It is a year since I travelled to the Vävstuga Weaving School in Shelburne Falls, MA, to take the Vävstuga Basics class with Becky Ashenden. Little did I know that this would be the last in-person class I would be taking for the entire next year. 2020 was absorbed by a big black hole, and now it is time to reclaim the memory and document the experience.
February, 2020. Cold weather was certainly expected. And despite the fact that there was still snow on the ground, and tempestuous weather, for the most part it stayed in an almost spring-like mode (occasional flurries included) for the week I was there. Traveling from Phoenix made for a long day – no direct flights, transfer in Dallas, and over an hour drive from Hartford airport.
Things were certainly different this year – planning was a series of mishaps that finally culminated in meeting my weaving buddy Laura up in Shelburne Falls, then rushing back to Arizona at the end of class so I could be with my husband as he went through radiation treatments for prostate cancer.
Be that as it may, I had not been in Massachusetts since 1979 – a weekend in Boston with record snowfall and low temperatures. Flying into Hartford was a more direct route, and I enjoyed being able to observe the scenery and the towns as the drive morphed from Connecticut to Massachusetts and ultimately the isolated and quaint town of Shelburne Falls.
I stayed in a Bed and Breakfast that was a five minute walk from the school, so it was very comfortable and convenient to get a wale-up walk there and a wind-down walk afterwards. There were twelve of us in the class, from all parts of the country – New York Vermont, Maine, California, Washington State, and of course, Arizona. Lunches were a fun group event, gathered around a large table that also served as our teaching area during the class. Dinners were a mix of either dining with the group, or Laura and I exploring the town. It was fun browsing through the local shops, a good coffee shop, and just a nice walkable experience in general. Thursday night Becky treated us all to an authentic Swedish meal at her Farmhouse – it was a magical experience, meal and music included. She has a wealth of weaving samples and an extensive library and so many looms in different project phases. It was a place a weaver could easily get lost in and lose all concept of the outside world, in a good way.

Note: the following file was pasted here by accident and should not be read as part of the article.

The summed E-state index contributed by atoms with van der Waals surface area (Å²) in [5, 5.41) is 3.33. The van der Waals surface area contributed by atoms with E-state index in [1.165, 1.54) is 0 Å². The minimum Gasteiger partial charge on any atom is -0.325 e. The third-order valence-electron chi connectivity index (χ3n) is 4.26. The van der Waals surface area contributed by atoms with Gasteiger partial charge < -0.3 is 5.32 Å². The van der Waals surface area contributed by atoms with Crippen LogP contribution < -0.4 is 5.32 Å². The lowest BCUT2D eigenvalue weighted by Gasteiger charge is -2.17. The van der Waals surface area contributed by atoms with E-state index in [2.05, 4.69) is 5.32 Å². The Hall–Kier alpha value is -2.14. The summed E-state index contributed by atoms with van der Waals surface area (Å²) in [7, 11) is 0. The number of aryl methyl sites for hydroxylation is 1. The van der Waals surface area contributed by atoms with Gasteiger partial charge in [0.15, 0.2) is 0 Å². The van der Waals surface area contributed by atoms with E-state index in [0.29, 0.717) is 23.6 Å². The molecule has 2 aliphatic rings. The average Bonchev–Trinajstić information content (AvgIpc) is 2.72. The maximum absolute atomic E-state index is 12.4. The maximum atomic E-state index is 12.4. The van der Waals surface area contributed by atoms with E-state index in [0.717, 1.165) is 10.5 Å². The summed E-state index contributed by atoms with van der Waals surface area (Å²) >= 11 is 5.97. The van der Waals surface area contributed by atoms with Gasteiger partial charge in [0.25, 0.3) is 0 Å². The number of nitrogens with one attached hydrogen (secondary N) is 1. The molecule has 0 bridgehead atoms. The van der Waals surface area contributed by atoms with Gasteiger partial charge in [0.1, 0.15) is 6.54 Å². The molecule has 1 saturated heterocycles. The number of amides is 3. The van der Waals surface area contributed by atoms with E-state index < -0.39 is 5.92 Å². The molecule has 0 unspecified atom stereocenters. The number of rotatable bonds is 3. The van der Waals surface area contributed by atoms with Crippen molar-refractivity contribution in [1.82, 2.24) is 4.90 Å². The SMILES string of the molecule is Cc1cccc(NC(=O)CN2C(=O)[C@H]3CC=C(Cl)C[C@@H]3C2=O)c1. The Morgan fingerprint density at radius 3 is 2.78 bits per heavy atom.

Both Laura and I consider ourselves experienced weavers. The class is presented as a basics class, and it has a wealth of information that is a must for anyone who is serious about using a countermarche or counterbalance loom. Personally, I find them more ergonomically friendly, although there is much more to do for set up as compared to a rising shed/jack loom. Becky has a distinct and disciplined process that really helps you understand the workings of the loom. Mysteries of the temple as a tool are solved as you work with it and appreciate its effectiveness. Of course, I love working with linen, and we had plenty of opportunity. It was also lots of fun to work on a 50-inch wide loom to weave a blanket – you put your whole body into throwing those picks!
Everyone was involved in the entire process of measuring the warp, warping the loom, and weaving four different projects that are usable items for when you get home. I use all my projects at home – even in Arizona this winter it was cold enough to cuddle up on the couch with my wool blanket.
All in all it was a great experience. And I have a real appreciation for Becky’s passion for weaving and wanting to share it so that people will keep the craft alive. Her store was well stocked and had so many things I mentally added to my wish list. I am sorry that she had to close the Shelburne Falls location because of the events of 2020, but there is still the Farmhouse studio. And I look forward to when she has her online classes up and ready to go.
Round robin, clockwise – linen block weave sample, wool blanket completed, dishtowel, wool blanket in process, tablecloth.